A History of the County of Oxford: Volume 12, Wootton Hundred (South) Including Woodstock. Originally published by Victoria County History, London, 1990.
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A boarding school for 'young ladies', advertised as opening at the rectory in 1786, (fn. 27) in fact seems to have been in Begbroke House; it, or possibly a successor, closed in 1819. (fn. 28) A school run at the house by Thomas Brown in the mid 1870s was attended by several children of Woodstock councillors. (fn. 29)
A dame school for 4 boys and 5 girls had been established 'a long while' when reported in 1815, and a Sunday school for 7 boys and 8 girls was begun in 1813. (fn. 30) A new school was established in 1820 at the instigation of the curate Vaughan Thomas. He persuaded Mary Parker to run the school at her cottage, a parish house at the south-west end of St. Michael's Lane, adorned with a stone tablet inscribed 'Begbroke School House 1820'. The school, for children aged between 3 and 10 paying 1/2 d. weekly, was supported by subscriptions and a yardland rate. It was attended in the first year by 9 boys and 9 girls. Mrs. Parker closed the school for six weeks in the summer while she worked in the fields. (fn. 31)
In 1831 Thomas rented larger premises, and a new mistress was appointed; in 1833 there were 24 boys and 17 girls in regular attendance. He also provided a small library. (fn. 32) In 1838 Thomas built a new schoolhouse in the rectory grounds and rented a cottage for the mistress. (fn. 33) In 1858, following Mrs. Parker's death, the school moved back to the old schoolhouse, which was enlarged in 1860. (fn. 34)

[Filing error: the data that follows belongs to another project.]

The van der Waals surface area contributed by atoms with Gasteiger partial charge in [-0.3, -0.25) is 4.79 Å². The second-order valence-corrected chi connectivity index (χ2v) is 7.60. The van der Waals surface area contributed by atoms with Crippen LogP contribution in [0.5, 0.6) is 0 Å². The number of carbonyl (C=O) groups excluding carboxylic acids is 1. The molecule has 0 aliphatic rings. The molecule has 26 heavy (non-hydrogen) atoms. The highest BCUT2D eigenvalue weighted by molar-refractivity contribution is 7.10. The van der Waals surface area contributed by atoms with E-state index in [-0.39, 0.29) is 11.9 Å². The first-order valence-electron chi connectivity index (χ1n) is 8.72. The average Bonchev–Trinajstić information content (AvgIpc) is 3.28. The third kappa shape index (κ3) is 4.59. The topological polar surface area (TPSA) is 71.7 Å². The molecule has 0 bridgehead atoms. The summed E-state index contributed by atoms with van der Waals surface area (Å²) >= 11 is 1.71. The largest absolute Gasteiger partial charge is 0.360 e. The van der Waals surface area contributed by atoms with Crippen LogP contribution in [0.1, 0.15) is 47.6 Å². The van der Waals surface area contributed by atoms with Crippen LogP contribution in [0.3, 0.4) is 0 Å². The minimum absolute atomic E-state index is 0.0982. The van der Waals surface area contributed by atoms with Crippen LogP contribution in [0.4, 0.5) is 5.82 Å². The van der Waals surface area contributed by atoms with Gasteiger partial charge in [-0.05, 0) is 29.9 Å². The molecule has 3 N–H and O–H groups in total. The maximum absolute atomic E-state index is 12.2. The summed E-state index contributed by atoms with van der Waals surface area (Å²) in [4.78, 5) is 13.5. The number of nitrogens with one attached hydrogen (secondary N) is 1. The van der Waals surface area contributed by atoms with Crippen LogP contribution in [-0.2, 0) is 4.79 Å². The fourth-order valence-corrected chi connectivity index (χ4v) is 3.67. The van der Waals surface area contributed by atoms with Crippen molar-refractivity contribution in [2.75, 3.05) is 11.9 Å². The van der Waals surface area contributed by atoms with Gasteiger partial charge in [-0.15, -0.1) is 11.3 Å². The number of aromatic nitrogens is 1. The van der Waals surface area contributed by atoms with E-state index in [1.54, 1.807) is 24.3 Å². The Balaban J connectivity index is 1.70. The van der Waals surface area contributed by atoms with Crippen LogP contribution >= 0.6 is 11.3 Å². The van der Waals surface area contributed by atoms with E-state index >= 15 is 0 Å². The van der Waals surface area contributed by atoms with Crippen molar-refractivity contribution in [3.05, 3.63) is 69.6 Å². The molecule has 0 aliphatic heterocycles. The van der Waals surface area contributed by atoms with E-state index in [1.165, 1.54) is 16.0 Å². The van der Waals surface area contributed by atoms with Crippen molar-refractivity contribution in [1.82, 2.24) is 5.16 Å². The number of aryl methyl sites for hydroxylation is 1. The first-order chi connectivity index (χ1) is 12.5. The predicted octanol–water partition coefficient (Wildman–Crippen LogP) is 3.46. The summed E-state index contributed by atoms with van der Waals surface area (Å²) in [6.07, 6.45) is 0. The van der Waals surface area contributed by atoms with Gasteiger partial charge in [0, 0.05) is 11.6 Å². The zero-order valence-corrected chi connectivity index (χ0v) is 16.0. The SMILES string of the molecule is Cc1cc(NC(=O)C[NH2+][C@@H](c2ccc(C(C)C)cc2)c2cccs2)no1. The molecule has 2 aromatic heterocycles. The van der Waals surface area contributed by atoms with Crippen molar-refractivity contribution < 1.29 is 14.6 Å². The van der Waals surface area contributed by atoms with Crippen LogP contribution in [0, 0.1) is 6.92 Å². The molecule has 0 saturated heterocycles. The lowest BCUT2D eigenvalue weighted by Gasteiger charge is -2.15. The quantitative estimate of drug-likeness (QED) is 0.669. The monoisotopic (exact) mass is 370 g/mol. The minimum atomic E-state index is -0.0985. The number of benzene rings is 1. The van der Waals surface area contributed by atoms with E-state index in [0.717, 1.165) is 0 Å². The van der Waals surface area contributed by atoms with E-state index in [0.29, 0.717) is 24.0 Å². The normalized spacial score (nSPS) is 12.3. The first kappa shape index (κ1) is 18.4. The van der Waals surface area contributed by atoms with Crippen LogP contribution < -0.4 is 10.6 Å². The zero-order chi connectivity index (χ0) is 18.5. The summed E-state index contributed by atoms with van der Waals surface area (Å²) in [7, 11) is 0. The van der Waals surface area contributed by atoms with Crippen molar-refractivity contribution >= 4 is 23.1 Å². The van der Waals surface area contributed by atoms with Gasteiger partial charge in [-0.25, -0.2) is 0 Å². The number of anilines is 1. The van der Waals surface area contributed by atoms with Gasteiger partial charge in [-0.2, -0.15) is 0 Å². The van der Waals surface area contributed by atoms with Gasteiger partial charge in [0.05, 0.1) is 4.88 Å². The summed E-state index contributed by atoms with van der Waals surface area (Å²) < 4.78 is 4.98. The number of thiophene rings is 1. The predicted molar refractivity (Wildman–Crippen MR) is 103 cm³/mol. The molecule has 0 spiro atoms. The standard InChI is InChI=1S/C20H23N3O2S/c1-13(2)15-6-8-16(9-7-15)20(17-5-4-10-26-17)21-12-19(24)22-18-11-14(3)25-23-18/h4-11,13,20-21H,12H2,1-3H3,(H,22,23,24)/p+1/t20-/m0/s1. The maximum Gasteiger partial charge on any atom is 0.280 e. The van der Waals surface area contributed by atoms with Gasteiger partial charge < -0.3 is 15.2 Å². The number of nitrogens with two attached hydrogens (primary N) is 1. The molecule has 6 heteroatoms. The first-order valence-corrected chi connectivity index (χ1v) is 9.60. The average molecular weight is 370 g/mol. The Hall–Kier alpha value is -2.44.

Attendances in the later 19th century fell with the parish's population. In 1868 there were only 7 boys and 10 girls at school; an evening school, said in 1866 to be working well, had ceased. (fn. 35) By 1878 there were only 20 children in the village and all but a few went to school in Kidlington. (fn. 36) From that time Begbroke children attended school in Bladon, Kidlington, or Yarnton. (fn. 37) Rent was received from the former schoolhouse, and applied to the benefit of local schoolchildren, until it was demolished in the 1960s. (fn. 38) From 1971 the Ellis Ashton apprenticeship charity was made over for their benefit. (fn. 39)
From 1886 until c. 1900 the Elms, later Beg- broke Place, housed a small tutorial college. (fn. 40) In 1940 the house was given by its owner, Charles Robertson, to the Servite nuns, who transferred to it St. Juliana's Convent school for girls, formerly at Bognor Regis (Suss.). The school grew by 1983 to accommodate c. 270 boarding and day pupils, both girls and boys. Financial difficulties caused by the need for extensive building repairs brought about the school's closure in 1984. (fn. 41)